“My parents were my role models, my life and business guides, and always fostered spirituality.” ~~ Sophia Cohen ~~
Just five minutes into our interview, I could already feel Sophia’s warmth and energy. Her robust work ethic, modeled by her parents, came through clearly as she spoke.
Sophia, the founder of Urban Pops, is the daughter of Beverly and Sammy Ifergan, zichronam l’beracha. Sadly, they passed away 16 months apart, about five years ago. Beverly, of Syrian descent, met her Moroccan-born husband, Sammy, in the U.S. Sophia is the youngest of three children, and has a brother and a sister.
A carefree and independent girl, Sophia attended Magen David Yeshivah Elementary School and Yeshivah of Flatbush High School.
“I was friendly and chatty, always on my rollerblades. My mother ‘let me be’ and encouraged me to do the best I could academically.”
As I listened to Sophia tell her story, I heard her thankfulness for the positive life lessons she learned from her parents.
Sophia was a working woman from a young age. Taking summer retail jobs during high school, she discovered that she was a natural at sales and possessed innate people skills. Sophia credits her father, a”h, for mentoring her. “He had a good relationship with all the fashion houses and after graduation, he helped me get a three-month internship at Versace, my first real job. It was a real learning experience to say the least.”
After high school, Sophia was itching to work and to earn a salary. One of her first positions was at a stylish eyeglass optique, the Alain Mikli Boutique on Madison Avenue. “I typed up a resume, got dressed up, went into stores before closing time, introducing myself and distributing resumes.” Due to her eager-to-learn attitude, she was assigned financial tasks as well as sales.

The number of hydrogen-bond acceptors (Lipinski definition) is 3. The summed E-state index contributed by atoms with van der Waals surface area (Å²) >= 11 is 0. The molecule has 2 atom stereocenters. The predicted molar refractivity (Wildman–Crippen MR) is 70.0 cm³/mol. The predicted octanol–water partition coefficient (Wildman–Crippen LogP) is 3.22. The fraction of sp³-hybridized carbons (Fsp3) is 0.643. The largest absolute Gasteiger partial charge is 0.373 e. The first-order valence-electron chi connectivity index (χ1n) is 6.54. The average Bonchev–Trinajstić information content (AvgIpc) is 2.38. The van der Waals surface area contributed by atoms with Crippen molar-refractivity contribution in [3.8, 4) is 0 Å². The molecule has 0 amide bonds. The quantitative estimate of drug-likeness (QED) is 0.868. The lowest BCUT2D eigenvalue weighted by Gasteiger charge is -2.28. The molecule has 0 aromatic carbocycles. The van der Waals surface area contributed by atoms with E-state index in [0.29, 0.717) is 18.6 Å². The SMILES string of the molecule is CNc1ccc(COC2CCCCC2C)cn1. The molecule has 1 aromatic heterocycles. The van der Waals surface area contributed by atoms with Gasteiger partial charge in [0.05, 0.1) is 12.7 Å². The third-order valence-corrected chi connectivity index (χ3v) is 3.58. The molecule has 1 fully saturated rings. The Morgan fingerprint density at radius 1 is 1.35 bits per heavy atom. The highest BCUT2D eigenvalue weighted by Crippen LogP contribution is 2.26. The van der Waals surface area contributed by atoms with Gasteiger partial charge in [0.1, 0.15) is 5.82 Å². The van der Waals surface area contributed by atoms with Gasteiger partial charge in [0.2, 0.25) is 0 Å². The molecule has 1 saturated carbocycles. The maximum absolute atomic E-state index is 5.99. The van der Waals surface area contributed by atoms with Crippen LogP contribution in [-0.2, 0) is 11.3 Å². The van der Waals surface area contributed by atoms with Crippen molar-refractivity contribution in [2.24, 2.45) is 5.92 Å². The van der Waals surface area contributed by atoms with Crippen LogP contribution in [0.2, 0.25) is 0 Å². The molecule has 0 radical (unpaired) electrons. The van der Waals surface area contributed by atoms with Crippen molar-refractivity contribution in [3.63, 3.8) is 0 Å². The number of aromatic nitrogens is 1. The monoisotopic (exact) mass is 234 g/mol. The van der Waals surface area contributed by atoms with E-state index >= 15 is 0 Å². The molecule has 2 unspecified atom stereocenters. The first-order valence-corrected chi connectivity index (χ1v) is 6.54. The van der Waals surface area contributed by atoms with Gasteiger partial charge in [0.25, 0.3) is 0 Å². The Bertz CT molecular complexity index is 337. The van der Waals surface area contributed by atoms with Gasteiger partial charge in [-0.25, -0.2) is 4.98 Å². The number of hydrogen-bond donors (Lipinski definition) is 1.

Sophia firmly believes that a solid work ethic is more important than sharpening one’s entrepreneurial skills. “Being ethical is my badge. Before becoming an entrepreneur, you must learn how to work: that means showing up dressed appropriately and on time, acting respectfully, knowing when to talk, when not to talk, and displaying resourcefulness. It’s about character building. My Versace internship taught me that we grow by being challenged and making mistakes.”
After attempting the college route, Sophia recognized that she had already shined in sales and networking and so she decided to choose the business path.
Sophia’s position with M. Hidary & Co., Inc., an apparel wholesaler, was life-changing. Hired as a sales assistant, she advanced to a full-time sales representative with her own accounts and territories. Sophia consistently demonstrated initiative in all her roles, and that quality helped her move up at M. Hidary. She always strived to go above and beyond. Seeing that, her managers allowed her to make cold calls to potential clients. Sophia developed relationships with these companies and at 21 she was sent on her first sales trip to Boston. That assignment later generated millions of dollars in sales. Sophia matured and thrived in her four years at M. Hidary.
“My father was hugely instrumental in those years. He gave me the best advice and celebrated my accomplishments with me.”